The Running Tongue and All This Can Happen at Kalamata International Dance Festival ← Film ← Siobhan Davies Dance

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Sun 19 Sep 2021

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The Running Tongue and All This Can Happen at Kalamata International Dance Festival
21–23 Jul 2016

The Running Tongue (2015) and All This Can Happen (2012) by Siobhan Davies and film director David Hinton screen as part of the 21st Kalamata International Dance Festival.

The Festival is the key event of the year of the city's International Dance Centre. The Centre was founded in the spring of 1995 to support and promote the art of dance via research, education, and artistic activities and creativity.

As part of the festival David Hinton will be giving a talk on both The Running Tongue and All This Can Happen on the 22 July, 6pm.

All This Can Happen (21 & 22 July, 10pm)

All This Can Happen is a film constructed entirely from archive photographs and footage from the earliest days of cinema.

Based on Robert Walser’s novella ‘The Walk’ (1917), the film follows the footsteps of the protagonist as series of small adventures and chance encounters take the walker from idiosyncratic observations of ordinary events towards a deeper pondering on the comedy, heartbreak and ceaseless variety of life.

The Running Tongue (21-23 July, 1pm-10pm)

The Running Tongue is a film installation made by choreographer Siobhan Davies and David Hinton in collaboration with 22 dance artists.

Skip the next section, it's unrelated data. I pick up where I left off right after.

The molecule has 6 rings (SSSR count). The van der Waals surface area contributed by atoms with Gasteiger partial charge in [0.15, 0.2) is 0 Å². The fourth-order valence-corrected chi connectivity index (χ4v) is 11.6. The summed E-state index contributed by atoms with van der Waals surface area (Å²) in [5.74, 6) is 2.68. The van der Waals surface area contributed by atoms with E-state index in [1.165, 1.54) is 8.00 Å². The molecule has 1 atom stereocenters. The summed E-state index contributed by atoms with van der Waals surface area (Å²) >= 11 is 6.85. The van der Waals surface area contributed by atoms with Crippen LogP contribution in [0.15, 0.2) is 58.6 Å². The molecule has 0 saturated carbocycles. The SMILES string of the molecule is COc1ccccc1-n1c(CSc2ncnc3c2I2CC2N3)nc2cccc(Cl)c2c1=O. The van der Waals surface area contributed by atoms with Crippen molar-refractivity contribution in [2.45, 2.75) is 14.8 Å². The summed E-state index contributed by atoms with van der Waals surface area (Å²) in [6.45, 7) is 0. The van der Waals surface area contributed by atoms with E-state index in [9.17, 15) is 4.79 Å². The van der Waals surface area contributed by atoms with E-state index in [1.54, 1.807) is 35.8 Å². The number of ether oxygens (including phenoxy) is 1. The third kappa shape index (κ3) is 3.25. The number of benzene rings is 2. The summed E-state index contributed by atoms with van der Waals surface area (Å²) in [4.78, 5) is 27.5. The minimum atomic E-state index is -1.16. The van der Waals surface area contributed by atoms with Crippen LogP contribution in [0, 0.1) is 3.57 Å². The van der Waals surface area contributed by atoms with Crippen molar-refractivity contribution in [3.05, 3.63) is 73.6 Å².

The work takes as its starting point the image of a running woman. She travels through a familiar London cityscape of tube stations, housing estates, cafes and parks, but, as she runs, she undergoes many metamorphoses and witnesses a succession of curious scenes: coal rains down from the sky; shrouded figures wait at a railway station; a woman suddenly turns to dust; a sweet potato becomes an object of worship.  

Defying the usual conventions of cinematic form, the film is edited live in real time by a custom-programmed computer which makes its own decisions about how to order the narrative.

‘The reason to watch this film is not because it is artful and thoughtful, though it is that. It is because it restores us to our senses, because it touches – gently – both body and soul. To walk, it suggests, is to be in the world.’ Sanjoy Roy, Aesthetica

‘a vibrant, visionary and playful film by Siobhan Davies and David Hinton’ Debra Craine, The Times